Archaeologists believe that in the Early Middle Ages Wolin was a great trade emporium, spreading along the shore for four kilometers and rivaling in importance Birka and Hedeby.

Around 972 the island became controlled by Poland, under prince Mieszko I. However, it has not been established if Wolin became part of Poland, or if it was a fief. Polish influences were not firm and they ended around 1007. In the following years Wolin became famous for its pirates, who would plunder ships cruising the Baltic. As a reprisal, in 1043 it was attacked by the Norwegian king Magnus the Good.[1]

In the early 12th century the island, as part of the Pomeranian duchy, was captured by the Polish king Boleslaw III Wrymouth. Shortly after, the inhabitants of Wolin accepted Christianity, and in 1140 pope Innocent II created a diocese there, with its capital in the town of Wolin. In 1181 the dukes of Pomerania decided to accept the Holy Roman emperor as their liege lord instead of the Polish king.

In 1535 Wolin accepted Protestant Lutheranism. In 1630 the island was captured by Sweden. Later, Pomerania became part of Brandenburg-Prussia (later the Kingdom of Prussia). Wolin followed in 1679. From 1871, the town was part of Germany. After the German-induced Second World War and the Allied agreements that resulted in the transfer of Western Pomerania to Poland in 1945, the (German) population was forcibly expelled to Germany and was replaced with Poles who had been expelled from territories in eastern Poland annexed by the Soviet Union.

Connection with Jomsborg and Vineta

Archaeological finds on the island are not very rich but they dot an area of 20 hectares, making it the second largest Baltic marketplace of the Viking Age after Hedeby.[citation needed] Some scholars have speculated that Wolin may have been the basis for the semi-legendary settlements Jomsborg and Vineta. However, others have rejected the identification, or even the historical existence of Jomsborg and Vineta (for example, Gerard Labuda).[2]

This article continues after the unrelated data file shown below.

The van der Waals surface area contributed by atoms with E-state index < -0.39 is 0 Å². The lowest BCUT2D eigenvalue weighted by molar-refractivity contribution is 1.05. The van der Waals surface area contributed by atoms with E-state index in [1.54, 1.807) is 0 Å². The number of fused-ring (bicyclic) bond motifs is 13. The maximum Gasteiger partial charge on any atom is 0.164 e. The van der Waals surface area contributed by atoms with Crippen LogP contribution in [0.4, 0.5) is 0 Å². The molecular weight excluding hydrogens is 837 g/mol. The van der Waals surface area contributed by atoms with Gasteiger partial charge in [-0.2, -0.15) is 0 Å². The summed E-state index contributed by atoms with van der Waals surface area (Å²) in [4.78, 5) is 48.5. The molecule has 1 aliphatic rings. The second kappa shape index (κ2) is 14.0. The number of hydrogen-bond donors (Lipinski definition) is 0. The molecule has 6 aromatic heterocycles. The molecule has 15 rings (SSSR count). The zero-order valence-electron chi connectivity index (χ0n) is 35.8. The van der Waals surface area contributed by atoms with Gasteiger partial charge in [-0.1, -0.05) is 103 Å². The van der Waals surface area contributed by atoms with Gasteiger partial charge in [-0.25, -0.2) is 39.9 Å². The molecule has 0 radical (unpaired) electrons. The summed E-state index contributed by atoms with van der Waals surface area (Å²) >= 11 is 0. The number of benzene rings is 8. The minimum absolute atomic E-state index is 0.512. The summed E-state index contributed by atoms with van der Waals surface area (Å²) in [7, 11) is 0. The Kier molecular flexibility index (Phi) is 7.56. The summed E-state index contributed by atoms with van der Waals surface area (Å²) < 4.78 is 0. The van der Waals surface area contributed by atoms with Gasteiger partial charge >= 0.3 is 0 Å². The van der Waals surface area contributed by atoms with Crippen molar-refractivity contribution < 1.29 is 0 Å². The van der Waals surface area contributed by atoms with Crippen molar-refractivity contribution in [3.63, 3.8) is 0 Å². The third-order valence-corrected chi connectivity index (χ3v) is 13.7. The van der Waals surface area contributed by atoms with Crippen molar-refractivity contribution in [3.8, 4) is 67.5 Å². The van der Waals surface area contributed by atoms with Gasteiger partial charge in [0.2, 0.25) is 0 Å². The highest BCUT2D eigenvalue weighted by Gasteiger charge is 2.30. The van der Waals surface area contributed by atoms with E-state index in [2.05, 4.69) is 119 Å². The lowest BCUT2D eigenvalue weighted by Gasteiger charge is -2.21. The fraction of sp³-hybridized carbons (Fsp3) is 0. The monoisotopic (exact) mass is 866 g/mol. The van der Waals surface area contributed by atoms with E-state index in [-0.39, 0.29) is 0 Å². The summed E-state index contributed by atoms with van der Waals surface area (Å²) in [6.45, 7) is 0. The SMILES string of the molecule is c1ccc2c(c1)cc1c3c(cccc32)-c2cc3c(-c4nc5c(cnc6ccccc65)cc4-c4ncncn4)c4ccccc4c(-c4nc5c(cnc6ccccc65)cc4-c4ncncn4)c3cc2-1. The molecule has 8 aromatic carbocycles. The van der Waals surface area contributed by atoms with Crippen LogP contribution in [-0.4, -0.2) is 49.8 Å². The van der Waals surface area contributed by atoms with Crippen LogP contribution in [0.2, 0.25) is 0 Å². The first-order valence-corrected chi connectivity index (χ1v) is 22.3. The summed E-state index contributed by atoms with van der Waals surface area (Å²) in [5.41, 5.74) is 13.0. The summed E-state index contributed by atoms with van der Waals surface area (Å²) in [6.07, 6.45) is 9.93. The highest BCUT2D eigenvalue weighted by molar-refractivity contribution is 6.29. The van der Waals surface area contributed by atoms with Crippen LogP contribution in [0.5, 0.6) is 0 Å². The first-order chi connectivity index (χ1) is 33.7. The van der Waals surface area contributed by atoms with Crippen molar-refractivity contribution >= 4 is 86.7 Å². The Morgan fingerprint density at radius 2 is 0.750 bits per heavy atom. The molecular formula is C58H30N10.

Gwyn Jones notes that the size of the town was exaggerated in contemporary sources, for example by Adam of Bremen who claimed Wolin/Jomsborg was "the largest town in Europe". Archaeological excavations however have found no evidence of a harbor big enough for 360 warships (as claimed by Adam) or of a major citadel. The town was inhabited by both Slavs and Scandinavians.[3]

Viking festival

Annually, the island is home to Europe's biggest Germanic-Slavic Viking festival.[4][5]

Places on Wolin



  1. ^ a b c d Filipowiak, Władysław (2004). "Some aspects of the development of Wolin in the 8th-11th centuries in the light of the results of new research". In Przemysław, Urbanczyk. Polish lands at the turn of the first and the second millenium. Institute of Archeology and Ethnology. Polish Academy of Sciences. pp. 47–74. 
  2. ^ Koczy, Leon (1960). "Jomsborg". The Polish Review 5 (3): 38–58. doi:10.2307/25776319. 
  3. ^ Gwyn Jones. A History of the Vikings. Oxford University Press, 2001. ISBN 0-19-280134-1. Page 127.
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External links

Coordinates: 53°55′N 14°30′E / 53.917°N 14.500°E / 53.917; 14.500{{#coordinates:53|55|N|14|30|E|region:PL_type:isle_scale:500000|| |primary |name= }}